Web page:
Future of Adventist Distance Learning Optimistic as Griggs Expands
Move to Andrews, online courses on tap, new dean says
BY ELIZABETH LECHLEITNER
, Adventist News Network
eventh-day Adventist academic administrators are optimistic about the future of Griggs University. The church’s distance-learning institution is relocating from Silver Spring, Maryland, to church-run Andrews University in Berrien Springs, Michigan, the final step of a two-year transfer of oversight.
The move is expected to provide increased collaboration among Adventist educational institutions and lend Griggs the opportunity to benefit from the faculty base and increased resources for curriculum development at Andrews, church leaders said.
Ella Simmons, a general vice president of the General Conference of Seventh-day Adventists, said the move would bring “fundamental” changes to Griggs, providing “valuable support and opportunities” for the institution.
“Both [Griggs and Andrews] will grow from this alliance; their capacity to provide education from a distance will increase in substantive ways,” Simmons said.
Veteran educator and academic administrator Alayne Thorpe is serving as interim president of Griggs University. Once Griggs University relocates to the Berrien Springs, Michigan, campus, Thorpe will continue to guide the institution in her capacity as dean of distance education for Andrews University.
SHIFTING SCENE: The Adventist Church’s distance-learning institution will continue its operations based at the Lake Union headquarters building in Berrien Springs, Michigan, United States. Above, the site in June 2011. [PHOTO: Auston Ho]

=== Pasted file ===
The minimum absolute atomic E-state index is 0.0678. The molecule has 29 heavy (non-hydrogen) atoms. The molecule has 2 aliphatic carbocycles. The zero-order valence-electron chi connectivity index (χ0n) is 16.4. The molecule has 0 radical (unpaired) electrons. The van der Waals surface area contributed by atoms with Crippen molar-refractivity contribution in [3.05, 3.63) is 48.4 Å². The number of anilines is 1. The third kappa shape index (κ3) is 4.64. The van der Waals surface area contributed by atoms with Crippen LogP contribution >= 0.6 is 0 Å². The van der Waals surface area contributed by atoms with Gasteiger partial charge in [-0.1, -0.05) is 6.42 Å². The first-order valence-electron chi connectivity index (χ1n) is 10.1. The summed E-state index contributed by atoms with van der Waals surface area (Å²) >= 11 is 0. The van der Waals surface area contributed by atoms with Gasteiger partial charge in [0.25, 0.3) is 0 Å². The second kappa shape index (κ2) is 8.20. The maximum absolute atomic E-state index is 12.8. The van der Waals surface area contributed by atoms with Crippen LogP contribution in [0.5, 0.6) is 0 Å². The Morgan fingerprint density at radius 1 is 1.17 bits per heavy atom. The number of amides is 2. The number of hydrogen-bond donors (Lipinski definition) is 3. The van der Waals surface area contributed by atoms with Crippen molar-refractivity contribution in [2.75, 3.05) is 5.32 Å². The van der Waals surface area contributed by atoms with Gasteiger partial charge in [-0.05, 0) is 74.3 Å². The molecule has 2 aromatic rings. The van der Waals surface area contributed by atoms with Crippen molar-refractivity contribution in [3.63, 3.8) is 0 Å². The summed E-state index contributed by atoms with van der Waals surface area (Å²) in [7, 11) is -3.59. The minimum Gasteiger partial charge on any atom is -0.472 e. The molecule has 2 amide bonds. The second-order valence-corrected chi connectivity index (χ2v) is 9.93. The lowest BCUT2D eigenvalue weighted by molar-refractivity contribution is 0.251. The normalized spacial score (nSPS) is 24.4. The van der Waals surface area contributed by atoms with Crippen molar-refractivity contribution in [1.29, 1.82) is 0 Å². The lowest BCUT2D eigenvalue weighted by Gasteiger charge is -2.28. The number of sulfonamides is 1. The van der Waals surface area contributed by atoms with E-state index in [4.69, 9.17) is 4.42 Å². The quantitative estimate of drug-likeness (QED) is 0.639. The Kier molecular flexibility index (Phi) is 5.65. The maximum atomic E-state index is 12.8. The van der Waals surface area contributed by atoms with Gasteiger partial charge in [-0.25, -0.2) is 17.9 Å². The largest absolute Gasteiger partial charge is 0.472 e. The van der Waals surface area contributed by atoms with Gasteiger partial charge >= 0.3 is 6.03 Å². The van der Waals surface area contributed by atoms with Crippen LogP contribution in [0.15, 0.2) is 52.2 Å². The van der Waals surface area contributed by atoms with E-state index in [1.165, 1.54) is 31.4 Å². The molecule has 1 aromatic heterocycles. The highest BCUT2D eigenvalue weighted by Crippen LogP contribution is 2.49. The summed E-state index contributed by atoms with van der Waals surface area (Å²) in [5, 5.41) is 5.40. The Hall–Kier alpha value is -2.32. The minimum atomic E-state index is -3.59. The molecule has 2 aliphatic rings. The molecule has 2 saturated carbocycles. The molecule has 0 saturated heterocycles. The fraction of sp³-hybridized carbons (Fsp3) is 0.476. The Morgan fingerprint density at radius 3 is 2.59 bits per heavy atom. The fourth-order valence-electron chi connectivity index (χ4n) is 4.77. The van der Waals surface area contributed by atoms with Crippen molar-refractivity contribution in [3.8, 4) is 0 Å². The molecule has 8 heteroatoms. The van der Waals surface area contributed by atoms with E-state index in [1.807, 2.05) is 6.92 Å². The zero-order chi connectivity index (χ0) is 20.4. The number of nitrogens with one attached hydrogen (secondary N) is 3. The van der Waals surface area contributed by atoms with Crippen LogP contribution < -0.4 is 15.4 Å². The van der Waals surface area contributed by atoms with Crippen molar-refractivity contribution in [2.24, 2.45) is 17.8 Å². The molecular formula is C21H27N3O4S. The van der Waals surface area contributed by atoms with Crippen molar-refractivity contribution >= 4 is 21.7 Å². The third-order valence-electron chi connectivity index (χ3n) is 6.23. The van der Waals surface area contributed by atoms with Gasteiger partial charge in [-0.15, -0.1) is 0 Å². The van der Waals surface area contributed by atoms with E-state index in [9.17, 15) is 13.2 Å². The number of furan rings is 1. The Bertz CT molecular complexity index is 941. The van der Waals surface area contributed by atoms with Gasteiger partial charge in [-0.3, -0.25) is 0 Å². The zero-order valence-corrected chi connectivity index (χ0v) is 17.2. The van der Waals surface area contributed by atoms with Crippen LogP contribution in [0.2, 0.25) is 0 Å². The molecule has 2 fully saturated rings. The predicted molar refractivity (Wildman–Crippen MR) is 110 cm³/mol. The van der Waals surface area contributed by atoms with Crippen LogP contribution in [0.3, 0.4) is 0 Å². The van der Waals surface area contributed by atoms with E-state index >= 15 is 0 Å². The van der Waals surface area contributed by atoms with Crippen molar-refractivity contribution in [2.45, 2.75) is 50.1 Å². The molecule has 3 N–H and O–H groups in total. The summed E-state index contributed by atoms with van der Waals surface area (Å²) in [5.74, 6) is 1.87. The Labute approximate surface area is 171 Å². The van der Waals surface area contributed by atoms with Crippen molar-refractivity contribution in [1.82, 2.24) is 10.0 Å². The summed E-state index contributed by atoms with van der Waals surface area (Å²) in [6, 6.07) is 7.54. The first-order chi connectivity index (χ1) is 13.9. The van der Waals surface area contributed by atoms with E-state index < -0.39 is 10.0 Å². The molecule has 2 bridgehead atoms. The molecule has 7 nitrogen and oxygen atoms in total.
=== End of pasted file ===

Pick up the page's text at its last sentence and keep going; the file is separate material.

The move from world church headquarters in Silver Spring to what is currently the church’s Lake Union Conference building adjacent to Andrews’ entrance is expected by mid-July, Thorpe said. Andrews recently purchased the conference building in preparation for the relocation, a June news release from the university said. Later Lake Union administration will move to a site in the area that is more suited to their staff, and the building will be renamed.
The church’s top administrative body voted to transfer Griggs’ oversight in October 2010, after the distance-education commission established in 2009 found Griggs’ limited resources could not handle the church’s distance-education needs. Shortly thereafter, Andrews’ board accepted the transfer of both Griggs University and Griggs International Academy.
Currently 4,500 students are enrolled in Griggs, with enrollment highest in the institution’s MBA program. About 1,000 Griggs students are enrolled in kindergarten through grade 12, and 2,000 more are taking college courses.
Thorpe said Griggs anticipates significant enrollment growth in grades 9 through 12, thanks to a new commitment to distance-learning technologies and the expansion of a partnership with Job Corps, a federal program to equip high school dropouts with education and career training.
“In too many places there’s a huge chasm between higher education and K-12. It shouldn’t be like that,” Thorpe said. By offering dual enrollment—in which students earn college credits while still in high school—Griggs can serve as a “vital link” between higher education and grade school, she said.
With the expansion of its online distance-learning offerings, Thorpe said Griggs is also recognizing an increase in nontraditional Adventist students—some choose not to attend Adventist schools, and others postpone college education to work so they don’t incur “the kind of educational debt facing some of our young people,” she said.
A credit hour at a typical Adventist university runs between $400 and $700; a comparable online course from Griggs can cost half as much because of decreased overhead, Thorpe said.
Still, online students enjoy many of the benefits of traditional classroom study, she said. New distance-learning technologies equip students with access to libraries, advisers, and professors.
Attending classes via video conferencing is another possibility as Griggs’ online programs expand, she said.